IIC-International Review of Intellectual Property and Competition Law, 43(4), 251-271
21 Pages Posted: 20 Mar 2012 Last revised: 24 Jan 2013
Date Written: March 19, 2012
The essential facilities doctrine is designed to oblige dominant undertakings to make available their important facilities, including intellectual property rights, for other undertakings. It requires a delicate balance of, on the one hand, protecting the exclusivity of ownership and on the other hand encouraging other undertakings’ incentive to innovate. The balance that was nicely struck in the previous cases nevertheless was abandoned in the Microsoft judgment. In that case, the General Court made two mistakes: First, it wrongly defined the primary market as client PC operating systems that was in no accordance with the request of Sun, i. e. the interoperability information with Windows client PC operating system. This broader market definition made the General Court struggle in justifying the increasing market shares of Linux products through unnecessarily expanding the scope of ‘‘eliminating all the competition’’ from the requesting undertakings to ‘‘eliminating all effective competition’’. Secondly, the General Court improperly interpreted ‘‘new products’’ hindered by a refusal to grant a license as also including products with ‘‘technical development’’. This arbitrary extension encroaches upon the very substance of the system of intellectual property rights.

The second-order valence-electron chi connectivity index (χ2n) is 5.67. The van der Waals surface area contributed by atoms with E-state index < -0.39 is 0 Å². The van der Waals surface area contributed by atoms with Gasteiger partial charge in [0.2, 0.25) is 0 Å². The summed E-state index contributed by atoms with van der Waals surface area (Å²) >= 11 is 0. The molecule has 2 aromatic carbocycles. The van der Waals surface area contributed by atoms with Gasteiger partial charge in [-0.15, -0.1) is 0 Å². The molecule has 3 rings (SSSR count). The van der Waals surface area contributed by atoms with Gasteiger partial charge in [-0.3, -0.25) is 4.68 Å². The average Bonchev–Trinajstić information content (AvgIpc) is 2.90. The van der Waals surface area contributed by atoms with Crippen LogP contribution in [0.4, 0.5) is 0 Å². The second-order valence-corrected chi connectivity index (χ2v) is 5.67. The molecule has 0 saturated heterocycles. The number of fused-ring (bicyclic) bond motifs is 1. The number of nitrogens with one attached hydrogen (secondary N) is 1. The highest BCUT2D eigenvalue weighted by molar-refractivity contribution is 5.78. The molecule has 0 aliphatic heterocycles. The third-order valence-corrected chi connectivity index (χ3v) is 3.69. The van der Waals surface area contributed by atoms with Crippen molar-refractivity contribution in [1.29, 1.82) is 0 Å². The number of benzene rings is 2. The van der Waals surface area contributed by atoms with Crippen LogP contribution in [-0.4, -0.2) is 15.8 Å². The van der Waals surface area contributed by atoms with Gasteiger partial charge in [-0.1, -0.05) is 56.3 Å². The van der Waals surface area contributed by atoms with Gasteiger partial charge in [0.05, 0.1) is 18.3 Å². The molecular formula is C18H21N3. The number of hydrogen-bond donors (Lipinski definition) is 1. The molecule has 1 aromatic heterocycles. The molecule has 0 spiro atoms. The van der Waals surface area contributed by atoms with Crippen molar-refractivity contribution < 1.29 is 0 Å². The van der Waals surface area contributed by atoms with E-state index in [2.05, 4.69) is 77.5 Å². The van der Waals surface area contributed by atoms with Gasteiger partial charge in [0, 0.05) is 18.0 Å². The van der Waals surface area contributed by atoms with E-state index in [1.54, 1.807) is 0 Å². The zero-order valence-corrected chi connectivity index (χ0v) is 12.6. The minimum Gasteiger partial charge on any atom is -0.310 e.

Suggested Citation: Suggested Citation
Hou, Liyang, The Essential Facilities Doctrine – What was Wrong in Microsoft? (March 19, 2012). IIC-International Review of Intellectual Property and Competition Law, 43(4), 251-271. Available at SSRN: https://ssrn.com/abstract=2025777